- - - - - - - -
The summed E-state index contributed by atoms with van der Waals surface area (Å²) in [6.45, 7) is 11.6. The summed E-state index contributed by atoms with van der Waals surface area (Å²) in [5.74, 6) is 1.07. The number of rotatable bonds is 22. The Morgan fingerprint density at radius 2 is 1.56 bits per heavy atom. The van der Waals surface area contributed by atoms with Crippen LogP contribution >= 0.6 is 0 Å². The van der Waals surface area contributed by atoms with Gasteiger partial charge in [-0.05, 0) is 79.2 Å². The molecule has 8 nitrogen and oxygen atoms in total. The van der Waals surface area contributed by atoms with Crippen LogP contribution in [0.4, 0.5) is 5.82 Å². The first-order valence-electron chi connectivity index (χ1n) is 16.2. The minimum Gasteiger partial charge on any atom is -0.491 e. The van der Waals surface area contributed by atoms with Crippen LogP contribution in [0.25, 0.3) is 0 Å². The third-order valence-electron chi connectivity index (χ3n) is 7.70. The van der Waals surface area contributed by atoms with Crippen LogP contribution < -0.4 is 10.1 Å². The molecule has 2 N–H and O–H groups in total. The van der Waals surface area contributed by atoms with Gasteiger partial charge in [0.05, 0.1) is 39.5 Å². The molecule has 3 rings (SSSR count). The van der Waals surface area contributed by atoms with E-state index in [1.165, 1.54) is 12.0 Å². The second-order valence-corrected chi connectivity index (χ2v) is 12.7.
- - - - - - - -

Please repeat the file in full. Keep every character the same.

The summed E-state index contributed by atoms with van der Waals surface area (Å²) in [6.45, 7) is 11.6. The summed E-state index contributed by atoms with van der Waals surface area (Å²) in [5.74, 6) is 1.07. The number of rotatable bonds is 22. The Morgan fingerprint density at radius 2 is 1.56 bits per heavy atom. The van der Waals surface area contributed by atoms with Crippen LogP contribution >= 0.6 is 0 Å². The van der Waals surface area contributed by atoms with Gasteiger partial charge in [-0.05, 0) is 79.2 Å². The molecule has 8 nitrogen and oxygen atoms in total. The van der Waals surface area contributed by atoms with Crippen LogP contribution in [0.4, 0.5) is 5.82 Å². The first-order valence-electron chi connectivity index (χ1n) is 16.2. The minimum Gasteiger partial charge on any atom is -0.491 e. The van der Waals surface area contributed by atoms with Crippen LogP contribution in [0.25, 0.3) is 0 Å². The third-order valence-electron chi connectivity index (χ3n) is 7.70. The van der Waals surface area contributed by atoms with Crippen LogP contribution < -0.4 is 10.1 Å². The molecule has 2 N–H and O–H groups in total. The van der Waals surface area contributed by atoms with Gasteiger partial charge in [0.05, 0.1) is 39.5 Å². The molecule has 3 rings (SSSR count). The van der Waals surface area contributed by atoms with E-state index in [1.165, 1.54) is 12.0 Å². The second-order valence-corrected chi connectivity index (χ2v) is 12.7.